A lawsuit filed this week against USC claims that university officials failed to prevent more than 28,000 employees from overpaying for third-party retirement investment and administrative services, “resulting in millions of dollars in excessive recordkeeping fees each year.”
The federal class action follows similar lawsuits brought against eight other schools in recent weeks, including the Massachusetts Institute of Technology, Yale, Johns Hopkins, Emory and Duke universities. The complaints were all filed by Schlichter, Bogard & Denton, a national law firm based in St. Louis with a proven track record in excessive fee 401(k) litigation on behalf of corporate employees.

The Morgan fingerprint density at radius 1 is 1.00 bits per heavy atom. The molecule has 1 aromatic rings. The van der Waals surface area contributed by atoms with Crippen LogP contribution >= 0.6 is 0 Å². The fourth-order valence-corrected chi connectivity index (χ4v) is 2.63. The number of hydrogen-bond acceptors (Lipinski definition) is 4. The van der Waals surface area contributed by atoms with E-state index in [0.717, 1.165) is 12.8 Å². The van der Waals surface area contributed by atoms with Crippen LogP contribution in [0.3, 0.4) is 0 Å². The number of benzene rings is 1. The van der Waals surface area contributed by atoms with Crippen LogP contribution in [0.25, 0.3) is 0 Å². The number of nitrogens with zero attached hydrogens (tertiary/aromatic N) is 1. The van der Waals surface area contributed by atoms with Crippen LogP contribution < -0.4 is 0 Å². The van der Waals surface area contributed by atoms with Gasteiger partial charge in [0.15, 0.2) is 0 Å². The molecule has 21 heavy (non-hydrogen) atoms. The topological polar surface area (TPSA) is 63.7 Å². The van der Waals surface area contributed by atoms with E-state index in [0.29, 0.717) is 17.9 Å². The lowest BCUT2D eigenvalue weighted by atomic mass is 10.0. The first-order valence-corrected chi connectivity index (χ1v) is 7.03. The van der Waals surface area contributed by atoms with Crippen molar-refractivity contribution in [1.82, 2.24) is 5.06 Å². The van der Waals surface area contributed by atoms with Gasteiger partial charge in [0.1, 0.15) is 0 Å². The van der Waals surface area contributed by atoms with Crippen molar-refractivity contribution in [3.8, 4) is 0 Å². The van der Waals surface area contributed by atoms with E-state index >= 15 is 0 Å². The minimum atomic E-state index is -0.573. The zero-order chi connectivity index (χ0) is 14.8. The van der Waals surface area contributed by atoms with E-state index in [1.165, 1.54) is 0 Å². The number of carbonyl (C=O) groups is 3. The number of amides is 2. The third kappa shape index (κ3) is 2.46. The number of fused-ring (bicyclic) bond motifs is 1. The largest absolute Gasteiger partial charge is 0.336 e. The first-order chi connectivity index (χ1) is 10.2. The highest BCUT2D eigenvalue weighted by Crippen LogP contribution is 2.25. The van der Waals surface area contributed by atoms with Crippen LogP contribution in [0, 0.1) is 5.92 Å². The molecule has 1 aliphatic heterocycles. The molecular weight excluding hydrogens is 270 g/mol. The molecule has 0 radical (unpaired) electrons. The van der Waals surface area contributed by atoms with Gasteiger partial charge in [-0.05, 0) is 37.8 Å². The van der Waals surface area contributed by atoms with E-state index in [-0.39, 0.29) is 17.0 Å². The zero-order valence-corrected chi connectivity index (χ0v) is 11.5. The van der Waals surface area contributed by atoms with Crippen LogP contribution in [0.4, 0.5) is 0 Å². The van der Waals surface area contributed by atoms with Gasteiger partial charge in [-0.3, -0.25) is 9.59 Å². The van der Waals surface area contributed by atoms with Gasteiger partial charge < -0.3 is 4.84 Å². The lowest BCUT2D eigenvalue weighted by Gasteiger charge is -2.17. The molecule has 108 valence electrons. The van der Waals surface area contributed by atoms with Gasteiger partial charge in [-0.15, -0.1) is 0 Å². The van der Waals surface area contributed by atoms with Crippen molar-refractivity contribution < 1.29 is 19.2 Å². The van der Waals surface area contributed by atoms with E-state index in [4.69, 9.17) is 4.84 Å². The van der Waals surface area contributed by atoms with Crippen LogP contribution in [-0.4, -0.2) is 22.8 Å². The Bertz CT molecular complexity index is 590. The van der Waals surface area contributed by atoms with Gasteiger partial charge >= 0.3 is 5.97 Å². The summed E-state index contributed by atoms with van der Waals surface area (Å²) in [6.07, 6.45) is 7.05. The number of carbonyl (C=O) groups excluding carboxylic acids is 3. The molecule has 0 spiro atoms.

The suit against USC, like the other cases, alleges that the university allowed retirement plan participants to pay unreasonable — sometimes “duplicative” — administrative and investment management fees. University officials also “failed to prudently consider or offer lower-cost investment alternatives that were available” and instead chose to keep a large number of more expensive, historically underperforming investment options, the law firm alleged in a statement.
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AUGUST 19, 2016 | LOS ANGELES TIMES | ROSANNA XIA